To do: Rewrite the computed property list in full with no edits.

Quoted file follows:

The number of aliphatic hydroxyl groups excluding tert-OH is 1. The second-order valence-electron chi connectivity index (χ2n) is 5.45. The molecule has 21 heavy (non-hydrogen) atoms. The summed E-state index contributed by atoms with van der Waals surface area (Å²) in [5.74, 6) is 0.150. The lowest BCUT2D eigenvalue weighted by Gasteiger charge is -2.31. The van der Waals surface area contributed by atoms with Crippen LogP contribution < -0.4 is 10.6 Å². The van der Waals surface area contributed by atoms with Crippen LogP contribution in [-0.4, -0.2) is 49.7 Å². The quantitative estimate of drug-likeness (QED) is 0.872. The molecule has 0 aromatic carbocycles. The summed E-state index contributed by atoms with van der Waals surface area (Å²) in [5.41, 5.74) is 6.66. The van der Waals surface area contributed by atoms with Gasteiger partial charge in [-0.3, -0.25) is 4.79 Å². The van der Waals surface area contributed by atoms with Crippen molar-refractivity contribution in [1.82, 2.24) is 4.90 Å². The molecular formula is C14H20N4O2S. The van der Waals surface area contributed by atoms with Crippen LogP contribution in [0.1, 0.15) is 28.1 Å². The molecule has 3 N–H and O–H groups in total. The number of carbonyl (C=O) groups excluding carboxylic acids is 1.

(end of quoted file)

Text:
The number of aliphatic hydroxyl groups excluding tert-OH is 1. The second-order valence-electron chi connectivity index (χ2n) is 5.45. The molecule has 21 heavy (non-hydrogen) atoms. The summed E-state index contributed by atoms with van der Waals surface area (Å²) in [5.74, 6) is 0.150. The lowest BCUT2D eigenvalue weighted by Gasteiger charge is -2.31. The van der Waals surface area contributed by atoms with Crippen LogP contribution < -0.4 is 10.6 Å². The van der Waals surface area contributed by atoms with Crippen LogP contribution in [-0.4, -0.2) is 49.7 Å². The quantitative estimate of drug-likeness (QED) is 0.872. The molecule has 0 aromatic carbocycles. The summed E-state index contributed by atoms with van der Waals surface area (Å²) in [5.41, 5.74) is 6.66. The van der Waals surface area contributed by atoms with Gasteiger partial charge in [-0.3, -0.25) is 4.79 Å². The van der Waals surface area contributed by atoms with Crippen molar-refractivity contribution in [1.82, 2.24) is 4.90 Å². The molecular formula is C14H20N4O2S. The van der Waals surface area contributed by atoms with Crippen LogP contribution in [0.1, 0.15) is 28.1 Å². The molecule has 3 N–H and O–H groups in total. The number of carbonyl (C=O) groups excluding carboxylic acids is 1.